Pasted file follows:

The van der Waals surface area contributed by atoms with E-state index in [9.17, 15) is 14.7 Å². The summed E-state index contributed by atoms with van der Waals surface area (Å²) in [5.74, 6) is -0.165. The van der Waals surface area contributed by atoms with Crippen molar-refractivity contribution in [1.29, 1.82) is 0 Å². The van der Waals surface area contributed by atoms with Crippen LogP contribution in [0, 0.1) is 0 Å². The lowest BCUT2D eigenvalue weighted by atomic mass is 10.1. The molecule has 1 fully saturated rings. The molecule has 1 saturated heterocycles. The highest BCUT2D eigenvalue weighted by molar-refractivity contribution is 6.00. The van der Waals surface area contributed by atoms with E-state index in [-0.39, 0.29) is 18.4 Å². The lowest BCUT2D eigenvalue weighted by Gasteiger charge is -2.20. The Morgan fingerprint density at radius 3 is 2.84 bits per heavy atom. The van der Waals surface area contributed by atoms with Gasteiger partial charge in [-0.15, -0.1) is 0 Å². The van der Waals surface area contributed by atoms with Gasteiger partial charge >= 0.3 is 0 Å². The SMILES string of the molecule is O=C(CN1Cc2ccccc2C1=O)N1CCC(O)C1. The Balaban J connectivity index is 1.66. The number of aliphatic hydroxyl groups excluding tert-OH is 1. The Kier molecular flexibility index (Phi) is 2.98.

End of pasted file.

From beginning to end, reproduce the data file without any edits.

The van der Waals surface area contributed by atoms with E-state index in [9.17, 15) is 14.7 Å². The summed E-state index contributed by atoms with van der Waals surface area (Å²) in [5.74, 6) is -0.165. The van der Waals surface area contributed by atoms with Crippen molar-refractivity contribution in [1.29, 1.82) is 0 Å². The van der Waals surface area contributed by atoms with Crippen LogP contribution in [0, 0.1) is 0 Å². The lowest BCUT2D eigenvalue weighted by atomic mass is 10.1. The molecule has 1 fully saturated rings. The molecule has 1 saturated heterocycles. The highest BCUT2D eigenvalue weighted by molar-refractivity contribution is 6.00. The van der Waals surface area contributed by atoms with E-state index in [-0.39, 0.29) is 18.4 Å². The lowest BCUT2D eigenvalue weighted by Gasteiger charge is -2.20. The Morgan fingerprint density at radius 3 is 2.84 bits per heavy atom. The van der Waals surface area contributed by atoms with Gasteiger partial charge in [-0.15, -0.1) is 0 Å². The van der Waals surface area contributed by atoms with Gasteiger partial charge >= 0.3 is 0 Å². The SMILES string of the molecule is O=C(CN1Cc2ccccc2C1=O)N1CCC(O)C1. The Balaban J connectivity index is 1.66. The number of aliphatic hydroxyl groups excluding tert-OH is 1. The Kier molecular flexibility index (Phi) is 2.98.